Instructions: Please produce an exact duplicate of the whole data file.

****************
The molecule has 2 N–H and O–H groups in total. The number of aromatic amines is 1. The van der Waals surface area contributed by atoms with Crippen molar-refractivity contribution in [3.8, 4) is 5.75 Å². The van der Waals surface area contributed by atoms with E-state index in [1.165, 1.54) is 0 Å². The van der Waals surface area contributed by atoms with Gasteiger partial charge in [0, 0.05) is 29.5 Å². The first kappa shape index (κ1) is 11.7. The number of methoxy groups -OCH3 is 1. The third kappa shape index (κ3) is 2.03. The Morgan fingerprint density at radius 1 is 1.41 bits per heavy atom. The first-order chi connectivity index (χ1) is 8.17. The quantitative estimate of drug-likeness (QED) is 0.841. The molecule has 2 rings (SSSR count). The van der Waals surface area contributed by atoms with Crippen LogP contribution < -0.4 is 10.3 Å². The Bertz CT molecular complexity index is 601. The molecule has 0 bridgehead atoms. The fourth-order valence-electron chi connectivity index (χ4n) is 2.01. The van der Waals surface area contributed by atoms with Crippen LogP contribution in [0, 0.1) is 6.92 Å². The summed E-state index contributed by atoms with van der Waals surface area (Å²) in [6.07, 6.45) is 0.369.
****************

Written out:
The molecule has 2 N–H and O–H groups in total. The number of aromatic amines is 1. The van der Waals surface area contributed by atoms with Crippen molar-refractivity contribution in [3.8, 4) is 5.75 Å². The van der Waals surface area contributed by atoms with E-state index in [1.165, 1.54) is 0 Å². The van der Waals surface area contributed by atoms with Gasteiger partial charge in [0, 0.05) is 29.5 Å². The first kappa shape index (κ1) is 11.7. The number of methoxy groups -OCH3 is 1. The third kappa shape index (κ3) is 2.03. The Morgan fingerprint density at radius 1 is 1.41 bits per heavy atom. The first-order chi connectivity index (χ1) is 8.17. The quantitative estimate of drug-likeness (QED) is 0.841. The molecule has 2 rings (SSSR count). The van der Waals surface area contributed by atoms with Crippen LogP contribution < -0.4 is 10.3 Å². The Bertz CT molecular complexity index is 601. The molecule has 0 bridgehead atoms. The fourth-order valence-electron chi connectivity index (χ4n) is 2.01. The van der Waals surface area contributed by atoms with Crippen LogP contribution in [0, 0.1) is 6.92 Å². The summed E-state index contributed by atoms with van der Waals surface area (Å²) in [6.07, 6.45) is 0.369.